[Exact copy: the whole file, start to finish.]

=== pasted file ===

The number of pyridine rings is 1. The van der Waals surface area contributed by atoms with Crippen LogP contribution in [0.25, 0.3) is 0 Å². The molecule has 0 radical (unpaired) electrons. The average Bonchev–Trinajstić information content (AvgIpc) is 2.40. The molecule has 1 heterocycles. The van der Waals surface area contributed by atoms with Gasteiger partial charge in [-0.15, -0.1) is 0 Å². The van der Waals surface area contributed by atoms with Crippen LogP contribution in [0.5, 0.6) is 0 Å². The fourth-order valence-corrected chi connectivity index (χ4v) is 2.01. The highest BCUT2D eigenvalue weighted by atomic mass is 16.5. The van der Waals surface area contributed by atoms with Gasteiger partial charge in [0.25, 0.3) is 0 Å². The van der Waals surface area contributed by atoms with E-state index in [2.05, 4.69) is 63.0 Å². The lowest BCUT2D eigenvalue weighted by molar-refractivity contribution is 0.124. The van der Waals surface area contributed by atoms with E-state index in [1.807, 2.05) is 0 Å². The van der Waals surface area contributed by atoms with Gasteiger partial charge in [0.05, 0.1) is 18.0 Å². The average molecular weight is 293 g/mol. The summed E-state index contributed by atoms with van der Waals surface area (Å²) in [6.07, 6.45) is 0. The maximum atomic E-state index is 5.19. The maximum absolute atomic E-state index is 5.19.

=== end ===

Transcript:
The number of pyridine rings is 1. The van der Waals surface area contributed by atoms with Crippen LogP contribution in [0.25, 0.3) is 0 Å². The molecule has 0 radical (unpaired) electrons. The average Bonchev–Trinajstić information content (AvgIpc) is 2.40. The molecule has 1 heterocycles. The van der Waals surface area contributed by atoms with Gasteiger partial charge in [-0.15, -0.1) is 0 Å². The van der Waals surface area contributed by atoms with Crippen LogP contribution in [0.5, 0.6) is 0 Å². The fourth-order valence-corrected chi connectivity index (χ4v) is 2.01. The highest BCUT2D eigenvalue weighted by atomic mass is 16.5. The van der Waals surface area contributed by atoms with Gasteiger partial charge in [0.25, 0.3) is 0 Å². The van der Waals surface area contributed by atoms with E-state index in [2.05, 4.69) is 63.0 Å². The lowest BCUT2D eigenvalue weighted by molar-refractivity contribution is 0.124. The van der Waals surface area contributed by atoms with E-state index in [1.807, 2.05) is 0 Å². The van der Waals surface area contributed by atoms with Gasteiger partial charge in [0.05, 0.1) is 18.0 Å². The average molecular weight is 293 g/mol. The summed E-state index contributed by atoms with van der Waals surface area (Å²) in [6.07, 6.45) is 0. The maximum atomic E-state index is 5.19. The maximum absolute atomic E-state index is 5.19.